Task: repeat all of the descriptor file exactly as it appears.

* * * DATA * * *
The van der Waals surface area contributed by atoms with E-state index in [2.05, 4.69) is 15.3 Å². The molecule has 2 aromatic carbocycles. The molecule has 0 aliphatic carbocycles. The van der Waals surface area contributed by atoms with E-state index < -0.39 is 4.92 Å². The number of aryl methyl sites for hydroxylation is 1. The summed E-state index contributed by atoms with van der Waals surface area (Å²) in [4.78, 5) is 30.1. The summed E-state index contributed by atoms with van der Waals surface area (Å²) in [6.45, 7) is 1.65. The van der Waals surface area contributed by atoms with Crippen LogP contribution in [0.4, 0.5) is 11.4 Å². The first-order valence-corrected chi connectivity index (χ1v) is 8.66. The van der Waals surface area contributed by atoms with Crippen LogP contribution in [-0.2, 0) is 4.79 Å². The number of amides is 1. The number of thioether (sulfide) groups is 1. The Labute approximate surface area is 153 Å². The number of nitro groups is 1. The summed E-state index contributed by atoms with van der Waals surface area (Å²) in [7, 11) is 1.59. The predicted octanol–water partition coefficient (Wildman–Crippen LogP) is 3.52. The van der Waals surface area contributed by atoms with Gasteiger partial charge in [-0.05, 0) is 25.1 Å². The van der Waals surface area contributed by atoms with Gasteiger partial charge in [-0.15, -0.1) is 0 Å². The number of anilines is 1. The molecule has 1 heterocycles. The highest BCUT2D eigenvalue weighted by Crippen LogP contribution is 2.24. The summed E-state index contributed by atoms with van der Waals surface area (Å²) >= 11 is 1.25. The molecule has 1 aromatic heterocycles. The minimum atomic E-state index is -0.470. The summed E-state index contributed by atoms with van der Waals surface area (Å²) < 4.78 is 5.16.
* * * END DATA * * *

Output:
The van der Waals surface area contributed by atoms with E-state index in [2.05, 4.69) is 15.3 Å². The molecule has 2 aromatic carbocycles. The molecule has 0 aliphatic carbocycles. The van der Waals surface area contributed by atoms with E-state index < -0.39 is 4.92 Å². The number of aryl methyl sites for hydroxylation is 1. The summed E-state index contributed by atoms with van der Waals surface area (Å²) in [4.78, 5) is 30.1. The summed E-state index contributed by atoms with van der Waals surface area (Å²) in [6.45, 7) is 1.65. The van der Waals surface area contributed by atoms with Crippen LogP contribution in [0.4, 0.5) is 11.4 Å². The first-order valence-corrected chi connectivity index (χ1v) is 8.66. The van der Waals surface area contributed by atoms with Crippen LogP contribution in [-0.2, 0) is 4.79 Å². The number of amides is 1. The number of thioether (sulfide) groups is 1. The Labute approximate surface area is 153 Å². The number of nitro groups is 1. The summed E-state index contributed by atoms with van der Waals surface area (Å²) in [7, 11) is 1.59. The predicted octanol–water partition coefficient (Wildman–Crippen LogP) is 3.52. The van der Waals surface area contributed by atoms with Gasteiger partial charge in [-0.05, 0) is 25.1 Å². The van der Waals surface area contributed by atoms with Gasteiger partial charge in [-0.15, -0.1) is 0 Å². The number of anilines is 1. The molecule has 1 heterocycles. The highest BCUT2D eigenvalue weighted by Crippen LogP contribution is 2.24. The summed E-state index contributed by atoms with van der Waals surface area (Å²) >= 11 is 1.25. The molecule has 1 aromatic heterocycles. The minimum atomic E-state index is -0.470. The summed E-state index contributed by atoms with van der Waals surface area (Å²) < 4.78 is 5.16.